Building information modeling, a technology that allows architects, engineers and contractors to create integrated, three-dimensional digital design documents, is at once a catalyst for tremendous change within the design/construction community and a source of confusion among design professionals and project owners.
Design firms willing to embrace the technology have the potential to create 3-D models of a project, complete with graphical or non-graphical representations of architectural and structural information — down to the weight of the last support beam and the type of bolt used to secure it — and electrical and mechanical systems, including the make and model of individual HVAC units. Owners have the opportunity to see how their projects will look early in the design phase, while contractors may experience fewer construction clashes in the field.
However, as awareness of the technology grows and its capabilities evolve, the definition of BIM becomes more nebulous and far-reaching, and questions begin to arise about potential drawbacks and issues of responsibility. Erin Rae Hoffer, an architect and industry programs manager with Autodesk Inc., a San Rafael, Calif.-based company that specializes in BIM technology, discussed the topic with School Construction News.
Q: There are many definitions of BIM. Some say it’s a process and others say it’s a tool. How would you define it?
A: Autodesk definitely defines it as a process. Initially, it was attached to certain products from certain vendors, but, over time, the industry evolved in its use of building information modeling.
Q: What are some common misconceptions about BIM?
A: The most common misconception is that it’s just another CAD program. It’s a bigger change than that. People also think that it’s just one product that comes in a single software package.
We try to correct that because I think BIM has more opportunity than that. There are several products, from the twinkle-in-the-eye stage to concept and design to planning, analysis and simulation. All of these lead ultimately to construction, then management, then ownership.
Q: How has the need for new skills impacted the rate at which architectural firms adopt BIM?
A: When you’re talking about a move to BIM, it’s not just upgrading your CAD package. In order to leverage it and get the benefit, you have to rethink your whole approach to a project and your whole business model.
There are many practices that have a lot of people who are ready to learn something new. Some firms are bringing in younger people who have been exposed to the latest technology in school programs. Each firm has a different way of refreshing the skill base. There is a lot of access out there to training; It’s more a matter of finding the time.
Q: What role are clients playing in the adoption of BIM?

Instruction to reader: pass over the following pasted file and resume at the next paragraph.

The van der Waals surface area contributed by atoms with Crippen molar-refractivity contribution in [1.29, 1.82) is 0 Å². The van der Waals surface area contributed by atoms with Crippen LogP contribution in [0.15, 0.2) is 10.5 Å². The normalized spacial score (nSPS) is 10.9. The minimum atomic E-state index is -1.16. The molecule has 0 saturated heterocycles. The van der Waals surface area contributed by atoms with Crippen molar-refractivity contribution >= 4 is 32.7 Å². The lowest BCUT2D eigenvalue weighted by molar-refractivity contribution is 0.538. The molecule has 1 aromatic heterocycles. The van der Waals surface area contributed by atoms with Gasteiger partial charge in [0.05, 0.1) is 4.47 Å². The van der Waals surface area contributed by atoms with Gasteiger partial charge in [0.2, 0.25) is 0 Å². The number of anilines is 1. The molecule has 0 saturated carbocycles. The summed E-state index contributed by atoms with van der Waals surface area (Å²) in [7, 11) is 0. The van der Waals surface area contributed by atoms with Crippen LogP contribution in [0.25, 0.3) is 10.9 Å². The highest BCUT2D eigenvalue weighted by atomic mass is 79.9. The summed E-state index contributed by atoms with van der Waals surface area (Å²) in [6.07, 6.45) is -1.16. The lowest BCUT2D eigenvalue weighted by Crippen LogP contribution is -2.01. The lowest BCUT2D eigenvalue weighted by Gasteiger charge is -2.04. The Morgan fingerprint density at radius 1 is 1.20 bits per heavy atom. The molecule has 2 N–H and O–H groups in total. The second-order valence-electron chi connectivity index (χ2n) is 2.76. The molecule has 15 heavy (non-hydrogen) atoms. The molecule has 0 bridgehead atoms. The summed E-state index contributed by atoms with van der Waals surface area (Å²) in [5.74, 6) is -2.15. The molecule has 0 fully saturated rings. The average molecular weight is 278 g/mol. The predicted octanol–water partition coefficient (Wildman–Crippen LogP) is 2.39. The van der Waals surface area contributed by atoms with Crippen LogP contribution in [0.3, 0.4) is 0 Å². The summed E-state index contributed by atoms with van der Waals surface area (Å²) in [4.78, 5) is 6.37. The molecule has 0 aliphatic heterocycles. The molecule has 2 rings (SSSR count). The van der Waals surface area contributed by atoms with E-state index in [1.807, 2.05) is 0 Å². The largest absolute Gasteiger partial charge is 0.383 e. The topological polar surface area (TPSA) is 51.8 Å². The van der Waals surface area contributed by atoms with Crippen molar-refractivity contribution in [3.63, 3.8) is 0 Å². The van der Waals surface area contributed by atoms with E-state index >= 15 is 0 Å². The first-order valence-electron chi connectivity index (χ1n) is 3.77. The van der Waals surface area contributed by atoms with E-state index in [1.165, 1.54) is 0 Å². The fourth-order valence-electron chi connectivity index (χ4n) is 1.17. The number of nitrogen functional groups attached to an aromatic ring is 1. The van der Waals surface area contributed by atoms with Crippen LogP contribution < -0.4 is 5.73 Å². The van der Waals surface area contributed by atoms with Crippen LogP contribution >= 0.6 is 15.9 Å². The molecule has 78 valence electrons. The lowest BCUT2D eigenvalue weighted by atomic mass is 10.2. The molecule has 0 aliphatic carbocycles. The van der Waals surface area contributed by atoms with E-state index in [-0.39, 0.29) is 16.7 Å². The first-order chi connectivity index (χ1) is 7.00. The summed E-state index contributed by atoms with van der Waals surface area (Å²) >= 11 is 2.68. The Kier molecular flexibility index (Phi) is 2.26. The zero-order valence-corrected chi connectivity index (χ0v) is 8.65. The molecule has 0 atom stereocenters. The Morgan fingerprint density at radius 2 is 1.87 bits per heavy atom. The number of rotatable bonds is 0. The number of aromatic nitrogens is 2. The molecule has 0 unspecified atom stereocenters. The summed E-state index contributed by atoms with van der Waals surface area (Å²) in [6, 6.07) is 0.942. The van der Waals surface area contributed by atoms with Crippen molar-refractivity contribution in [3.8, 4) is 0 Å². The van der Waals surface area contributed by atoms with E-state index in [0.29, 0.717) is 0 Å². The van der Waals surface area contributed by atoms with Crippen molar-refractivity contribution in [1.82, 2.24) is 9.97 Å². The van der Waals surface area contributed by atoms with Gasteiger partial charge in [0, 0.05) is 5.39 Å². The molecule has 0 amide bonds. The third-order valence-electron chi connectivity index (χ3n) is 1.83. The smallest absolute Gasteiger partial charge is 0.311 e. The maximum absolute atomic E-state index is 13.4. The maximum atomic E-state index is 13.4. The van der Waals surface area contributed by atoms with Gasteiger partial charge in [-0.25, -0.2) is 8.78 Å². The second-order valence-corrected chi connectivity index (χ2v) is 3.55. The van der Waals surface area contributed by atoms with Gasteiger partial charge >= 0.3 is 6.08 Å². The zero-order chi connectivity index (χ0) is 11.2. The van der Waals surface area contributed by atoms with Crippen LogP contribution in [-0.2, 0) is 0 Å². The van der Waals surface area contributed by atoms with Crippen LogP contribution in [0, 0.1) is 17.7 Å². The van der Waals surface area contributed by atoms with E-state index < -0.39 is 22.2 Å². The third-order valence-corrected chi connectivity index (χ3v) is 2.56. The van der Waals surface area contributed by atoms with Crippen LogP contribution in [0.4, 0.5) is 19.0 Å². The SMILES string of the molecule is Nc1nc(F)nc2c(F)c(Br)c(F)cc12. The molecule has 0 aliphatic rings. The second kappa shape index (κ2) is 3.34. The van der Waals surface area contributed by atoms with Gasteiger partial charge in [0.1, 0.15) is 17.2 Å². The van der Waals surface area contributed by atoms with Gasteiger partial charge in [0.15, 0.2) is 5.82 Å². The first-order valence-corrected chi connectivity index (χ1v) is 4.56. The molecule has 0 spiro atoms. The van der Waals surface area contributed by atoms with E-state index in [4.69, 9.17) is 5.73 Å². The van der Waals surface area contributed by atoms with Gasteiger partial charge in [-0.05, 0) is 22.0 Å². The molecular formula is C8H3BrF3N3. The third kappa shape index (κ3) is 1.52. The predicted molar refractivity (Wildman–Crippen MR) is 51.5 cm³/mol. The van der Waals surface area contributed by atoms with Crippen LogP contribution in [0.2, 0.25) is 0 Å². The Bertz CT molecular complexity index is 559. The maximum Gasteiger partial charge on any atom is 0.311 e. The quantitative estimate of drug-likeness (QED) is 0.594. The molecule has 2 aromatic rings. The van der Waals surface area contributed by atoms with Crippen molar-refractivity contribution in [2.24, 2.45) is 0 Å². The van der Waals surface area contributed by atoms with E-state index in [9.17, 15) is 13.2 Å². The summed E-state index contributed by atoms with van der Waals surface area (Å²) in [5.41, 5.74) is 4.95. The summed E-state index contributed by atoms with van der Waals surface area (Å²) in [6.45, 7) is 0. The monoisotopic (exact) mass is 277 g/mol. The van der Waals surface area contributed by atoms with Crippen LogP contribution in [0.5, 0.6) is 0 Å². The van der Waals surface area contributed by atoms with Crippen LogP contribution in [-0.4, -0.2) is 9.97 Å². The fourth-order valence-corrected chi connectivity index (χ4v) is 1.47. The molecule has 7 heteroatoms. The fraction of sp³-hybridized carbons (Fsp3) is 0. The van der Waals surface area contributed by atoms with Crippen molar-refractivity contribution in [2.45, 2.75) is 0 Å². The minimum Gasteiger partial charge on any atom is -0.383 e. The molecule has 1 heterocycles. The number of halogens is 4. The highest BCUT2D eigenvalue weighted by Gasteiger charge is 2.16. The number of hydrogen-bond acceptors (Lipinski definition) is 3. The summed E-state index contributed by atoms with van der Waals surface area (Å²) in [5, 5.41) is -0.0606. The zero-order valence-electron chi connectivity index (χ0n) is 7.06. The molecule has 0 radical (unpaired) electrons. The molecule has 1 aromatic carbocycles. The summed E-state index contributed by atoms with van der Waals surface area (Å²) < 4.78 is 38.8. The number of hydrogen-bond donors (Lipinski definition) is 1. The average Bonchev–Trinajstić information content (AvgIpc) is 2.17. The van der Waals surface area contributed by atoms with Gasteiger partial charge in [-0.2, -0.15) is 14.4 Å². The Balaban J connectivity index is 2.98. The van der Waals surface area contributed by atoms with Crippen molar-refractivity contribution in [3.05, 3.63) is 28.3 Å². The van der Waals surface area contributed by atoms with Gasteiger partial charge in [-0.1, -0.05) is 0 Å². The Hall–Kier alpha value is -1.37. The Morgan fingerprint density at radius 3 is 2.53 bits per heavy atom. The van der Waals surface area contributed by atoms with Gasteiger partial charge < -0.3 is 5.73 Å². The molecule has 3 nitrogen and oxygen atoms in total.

A: Clients are probably the No. 1 driver of change. A few years ago, I was at an academic institution and the president of the institution came to me and said he had heard a lot of people talking about BIM and wanted to know why. So, I went to survey my colleagues’ market interest, called a bunch of people and asked what was going on with their practices and whether they were looking at BIM. Many of them said, “Well, we have heard that the U.S. General Services Administration is going to require projects to be done using BIM, so we’re going to do it.”
The GSA is the biggest owner in this country. So, the owner’s voice has been heard very clearly and strongly.
Q: What are some other hot topics surrounding BIM right now?
A: One of the hot topics is interoperability. People always ask about that. If you look at BIM as being a multiple-vendor universe of options, how do you navigate it? Just within the Autodesk products, people want to know how to get from authoring their model to doing sustainable analysis to making a movie to show a client.
There is one format, gbXML, which is for green building. It was invented by Autodesk, but now it is managed by a consortium. Autodesk is a participant, but doesn’t control it. We want it to be open as a standard. Our products will write a gbXML file that can then be read by other programs for sustainability analysis. That is something people want to be able to understand how to do.
Q: As an open, continuously updated database, who is ultimately responsible?
A: The American Institute of Architects and the Associated General Contractors of America, which is connected to ConsensusDOCS, have helped out with this question by developing a set of documents that cover integrated projects.
One answer is to look at those groups, because they have BIM documents that lay out a project in detail: If you want to work jointly, here is the way someone should manage the process. However, that’s not the way you have to do it, so other companies have created their own approach.
Some firms are really open. I think it’s something that has to be negotiated on the project, but it can go many different ways.
Q: On the owner’s side, is there an increased risk of unrealistic expectations?
A: I think owners are expecting more because of growing awareness. At a conference I attended this month for commercial developers, several people came up to me and asked about BIM and were wondering if it would be appropriate for different kinds of projects.
People know enough about it now to know that it’s valuable. They aren’t at the point yet where they’re specifying it. I think owner demand will increase, but I don’t know that expectations will ever spiral out of control.
Erin Rae Hoffer is an architect and industry programs manager with Autodesk Inc. She is a LEED-accredited professional with more than 25 years of experience in computer-aided design.